Fresh out of college, I moved from Sweden to London, England, did an internship and then I set up my own business. It has been a bumpy road and I’ve learned things that no amount of college education could have prepared me for. Here are five lessons I learned by failing forward and what you can take away from it.

1. Running a business is not just about being an expert at something. It’s about running a business.

Despite having lots of extremely hardworking entrepreneurs in my family, I started out with a (I realize now) cocky “how hard can it be”-approach. I thought I knew enough to get started, especially as I had advised a few companies during my university years, and could just figure out the rest. With that approach, I struggled towards success.

I’m not trying to put you off from starting a business if you haven’t already. It’s a wonderful thing. Just be very aware of the fact that being an employee and being self-employed are two very different things. Don’t expect it all to fall into your lap or to be downloaded into your brain à la Matrix. You’re suddenly responsible for getting clients or customers. For selling. For marketing. For maintaining that website. For getting into the press. I’m all for outsourcing what isn’t your core passion and skill, but you are still responsible. That responsibility can give you highs but it will also give you lows.

How to avoid doing what I did: If you haven’t started, take a long hard look at what actual business skills it takes to run a business before you take the plunge. If you already are an entrepreneur, are all the parts of the machinery running smoothly? Are you updating your skills regularly?

2. Don’t think you have to be something you’re not

At college studying business, the number of people wearing suits in the classroom doubled every term. I didn’t reflect on dress code when I started my own business – I just wore a suit. Yes, I looked damn sharp, but it wasn’t really “me” and I felt it (others probably did, too).

When I sat down to analyze how I presented my business, one of the first things that became clear was that it was stupid to stick to the suits “just because”. I relaxed my dress code to include smart, colorful tops instead and instantly felt more confident and at ease. It was even easier to connect with people.

It’s not just about style, it’s about being authentic. After all, it is your business, so make it work for you.

How to avoid doing what I did: Ask yourself, “Am I being and doing what is best for me and my business, or am I influenced by what I think I ‘should’?”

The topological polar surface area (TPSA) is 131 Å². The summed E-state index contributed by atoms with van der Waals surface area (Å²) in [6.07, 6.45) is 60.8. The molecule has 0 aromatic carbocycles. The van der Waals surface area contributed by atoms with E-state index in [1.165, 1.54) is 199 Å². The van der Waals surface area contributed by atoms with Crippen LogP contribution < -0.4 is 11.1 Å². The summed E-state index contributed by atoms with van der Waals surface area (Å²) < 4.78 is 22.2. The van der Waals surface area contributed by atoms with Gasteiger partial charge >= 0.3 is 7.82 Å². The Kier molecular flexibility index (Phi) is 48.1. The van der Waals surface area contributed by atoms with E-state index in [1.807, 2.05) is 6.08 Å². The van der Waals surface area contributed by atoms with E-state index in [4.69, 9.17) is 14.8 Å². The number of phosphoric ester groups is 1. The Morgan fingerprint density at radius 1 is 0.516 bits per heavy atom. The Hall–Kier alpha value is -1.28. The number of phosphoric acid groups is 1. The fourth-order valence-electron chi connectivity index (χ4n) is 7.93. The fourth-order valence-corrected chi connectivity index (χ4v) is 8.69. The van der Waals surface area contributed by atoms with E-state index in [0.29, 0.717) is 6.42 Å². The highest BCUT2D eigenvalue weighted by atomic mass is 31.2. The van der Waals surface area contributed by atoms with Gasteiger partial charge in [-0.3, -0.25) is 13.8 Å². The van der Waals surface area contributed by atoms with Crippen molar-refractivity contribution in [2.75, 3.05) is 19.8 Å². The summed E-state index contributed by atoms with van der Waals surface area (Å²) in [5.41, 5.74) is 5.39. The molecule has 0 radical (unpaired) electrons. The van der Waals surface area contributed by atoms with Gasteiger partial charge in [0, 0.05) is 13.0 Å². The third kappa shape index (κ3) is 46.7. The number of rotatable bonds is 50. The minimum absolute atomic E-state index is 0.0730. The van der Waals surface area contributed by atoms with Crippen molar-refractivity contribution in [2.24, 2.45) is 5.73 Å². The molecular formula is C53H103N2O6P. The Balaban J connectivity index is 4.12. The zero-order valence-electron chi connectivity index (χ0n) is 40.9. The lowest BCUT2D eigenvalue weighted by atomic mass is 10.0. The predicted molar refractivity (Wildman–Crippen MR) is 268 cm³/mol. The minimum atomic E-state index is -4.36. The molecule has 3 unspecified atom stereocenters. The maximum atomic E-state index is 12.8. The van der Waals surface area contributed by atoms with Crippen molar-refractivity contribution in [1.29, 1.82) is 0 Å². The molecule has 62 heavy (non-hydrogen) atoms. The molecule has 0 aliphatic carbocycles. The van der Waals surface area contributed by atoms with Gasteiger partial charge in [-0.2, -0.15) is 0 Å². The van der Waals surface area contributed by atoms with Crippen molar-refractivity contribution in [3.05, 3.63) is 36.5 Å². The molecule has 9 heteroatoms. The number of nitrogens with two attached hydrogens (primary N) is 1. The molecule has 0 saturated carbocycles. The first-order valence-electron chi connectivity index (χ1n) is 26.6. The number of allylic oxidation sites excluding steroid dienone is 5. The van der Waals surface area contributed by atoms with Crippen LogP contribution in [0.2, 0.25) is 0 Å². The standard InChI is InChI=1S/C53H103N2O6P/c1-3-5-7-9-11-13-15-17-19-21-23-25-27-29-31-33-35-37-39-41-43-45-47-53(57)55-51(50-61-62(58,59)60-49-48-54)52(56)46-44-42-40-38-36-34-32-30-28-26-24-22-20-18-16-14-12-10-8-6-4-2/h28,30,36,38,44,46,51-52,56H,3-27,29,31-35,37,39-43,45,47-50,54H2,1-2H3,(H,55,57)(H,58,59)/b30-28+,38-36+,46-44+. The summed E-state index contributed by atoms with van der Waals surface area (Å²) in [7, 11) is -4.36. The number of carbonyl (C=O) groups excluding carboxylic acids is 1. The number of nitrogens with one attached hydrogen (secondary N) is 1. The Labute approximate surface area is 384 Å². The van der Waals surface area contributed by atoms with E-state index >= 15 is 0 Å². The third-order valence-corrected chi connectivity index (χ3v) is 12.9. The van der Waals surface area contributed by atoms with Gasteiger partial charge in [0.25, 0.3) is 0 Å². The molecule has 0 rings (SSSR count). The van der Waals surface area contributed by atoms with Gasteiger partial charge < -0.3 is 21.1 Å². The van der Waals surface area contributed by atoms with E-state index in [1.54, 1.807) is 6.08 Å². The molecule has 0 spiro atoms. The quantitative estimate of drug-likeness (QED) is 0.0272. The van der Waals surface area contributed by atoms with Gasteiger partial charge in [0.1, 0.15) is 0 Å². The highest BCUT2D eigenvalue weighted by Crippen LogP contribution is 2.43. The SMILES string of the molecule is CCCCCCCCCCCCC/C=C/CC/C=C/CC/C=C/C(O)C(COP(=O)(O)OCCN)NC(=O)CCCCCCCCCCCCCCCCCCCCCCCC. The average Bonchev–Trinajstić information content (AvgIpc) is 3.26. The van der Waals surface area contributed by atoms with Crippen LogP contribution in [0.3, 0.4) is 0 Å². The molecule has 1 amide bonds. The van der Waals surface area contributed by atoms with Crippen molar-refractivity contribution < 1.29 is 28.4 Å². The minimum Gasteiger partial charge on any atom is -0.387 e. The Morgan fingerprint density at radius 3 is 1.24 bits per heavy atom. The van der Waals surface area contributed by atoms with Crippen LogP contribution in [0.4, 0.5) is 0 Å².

3. It’s okay to ask for help

I didn’t ask for help in the beginning when I started out. Set at figuring things out myself, I went through a lot more pain that was necessary just because I didn’t reach out to others. Asking for help isn’t a sign that you are weak – instead it takes strength to admit that you can’t know or do everything yourself.

The myth of the genius lone wolf entrepreneur who creates a revolutionary company or two with no help from others should remain a myth. We can’t all be like Clint Eastwood’s tough characters in all those Western movies. I’m willing to bet that even the most independent entrepreneurs admit to getting some sort of support from others.

How to avoid doing what I did: Create a support system for yourself by connecting with entrepreneurs in similar situations and those who already have done what you want to do – and use it.

4. Find a way of working that suits you

When I started out, I was painfully conscious of the fact that my business was me. If I didn’t work, no one did. There was a lot of things I wanted to get done, so I often forgot to take breaks or get a proper lunch. Not good for the brain, body or my sanity. It was when I realized that I didn’t want my everyday life to look like this that I started to choose better habits – leading to work becoming much more fun and efficient. For me, spending more time working at coffee shops with wifi and getting out for lunch made me work better.

Whenever and wherever you work best, choose habits you can keep. It might be possible to have crazy workweeks for a while, but make sure that you take care of yourself.

How to avoid doing what I did: You already know what you need to do to stay healthy. It’s just a matter of finding ways to get it into your everyday entrepreneurial life. No excuses about not having time – it will make you work better.

5. Don’t wait until with “figuring something out”

A recovering perfectionist, I always worried about the quality of my output – resulting in very little output at all! It was easier to tell myself that I’ll sleep on it, or needed to gather some more information, or needed to analyze this or that before I could make a decision. When I realized that this attitude crippled my business I chose a more proactive approach. This has resulted in me getting much more done and feeling more at ease.

Making a decision might feel uncomfortable, but you’ll thank yourself when it’s done and you can work on making things happen instead of being in limbo.

How to avoid doing what I did: Try to keep an “inbox zero” approach with decisions. Make a decision as soon as you can and be done with it, instead of having to return to an unsolved problem over and over again. This will save you not just time but energy, too.

“The only real mistake is the one from which we learn nothing” John Powell

My entrepreneurship journey would have been a lot smoother if I would have skipped these road bumps, but then I would not have learned what I have.

Now, over to you. What has your biggest business lesson been?

Isabelle Fredborg helps solo entrepreneurs build better businesses by sharing her best strategies at Solopreneur’s Toolbox. Connect with her on Twitter @ifredborg.